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Natural gas futures prices were modestly higher Thursday morning ahead of a weekly government report on U.S. gas inventories.
Natural gas for September delivery rose 2.1 cents, or 0.7%, to recently trade at $2.768 a million British thermal units on the New York Mercantile Exchange.
The increase comes as the market looks ahead to Thursday’s report by the U.S. Energy Information Administration on how much natural gas was added in storage last week.
The EIA is expected to report that 25 billion cubic feet of gas were added to storage during the week ended Aug. 10, according to the average prediction of 16 analysts and traders in a Dow Jones Newswires survey.
That estimate falls short of last year’s 43-bcf build in storage for the same week and the 43-bcf five-year average build for that week.
Tom Saal, a broker at INTL Hencorp Futures in Miami, said predicting the level of new gas in storage has become more difficult because of the extensive switching of coal to natural gas.
“We’re kind of in a new realm of incrementally higher burn due to the coal displacement,” Mr. Saal said.
Natural gas inventories currently stand about 14% above the five-year average due to a glut of supply from new shale gas projects.
Natural gas supplies were even more abundant earlier this year, with inventories in March 60% above the five-year average. But some of the surplus has been worked off as consumers have turned to air conditioning to combat hotter-than-usual weather this summer.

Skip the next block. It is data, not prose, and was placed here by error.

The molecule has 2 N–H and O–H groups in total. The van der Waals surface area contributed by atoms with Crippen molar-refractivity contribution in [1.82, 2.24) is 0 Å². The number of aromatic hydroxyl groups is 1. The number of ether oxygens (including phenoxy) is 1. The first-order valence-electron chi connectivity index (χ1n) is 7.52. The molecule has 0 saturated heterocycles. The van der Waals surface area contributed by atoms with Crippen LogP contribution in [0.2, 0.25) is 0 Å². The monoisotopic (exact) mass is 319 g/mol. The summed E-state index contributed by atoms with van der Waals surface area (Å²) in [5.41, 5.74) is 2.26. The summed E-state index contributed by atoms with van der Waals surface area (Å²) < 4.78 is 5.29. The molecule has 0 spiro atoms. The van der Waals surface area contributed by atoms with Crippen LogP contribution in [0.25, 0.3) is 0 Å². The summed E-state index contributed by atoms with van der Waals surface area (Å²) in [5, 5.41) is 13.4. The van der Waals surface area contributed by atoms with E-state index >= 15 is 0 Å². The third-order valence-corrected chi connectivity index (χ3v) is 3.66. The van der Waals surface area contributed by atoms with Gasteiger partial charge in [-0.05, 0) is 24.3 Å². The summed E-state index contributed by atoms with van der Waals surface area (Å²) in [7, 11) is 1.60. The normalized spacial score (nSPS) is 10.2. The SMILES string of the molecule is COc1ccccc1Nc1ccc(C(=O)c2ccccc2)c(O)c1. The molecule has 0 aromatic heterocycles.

Forecasters expect the temperatures to moderate in the coming period. The Commodity Weather Group is calling for “the biggest cool push since the first half of June” in the Central, Southern and Eastern U.S. in the coming days. The forecaster’s 6-to-10 day forecast calls for cooler temperatures in that region.
Cooler weather typically lowers gas demand from electric utilities, which have to produce less power as homes and businesses shut off their air conditioning.
“We’re off the highs from the last couple of weeks due to the weather moderating,” Mr. Saal said. “The weather continues to moderate and we’ll grind lower.”
The National Hurricane Center is currently tracking two storm systems, one in the Atlantic Ocean and another that is over Southeastern Mexico. Neither is currently expected to threaten natural-gas production along the coasts of Texas and Louisiana in the Gulf of Mexico.
- John Biers at Dow Jones.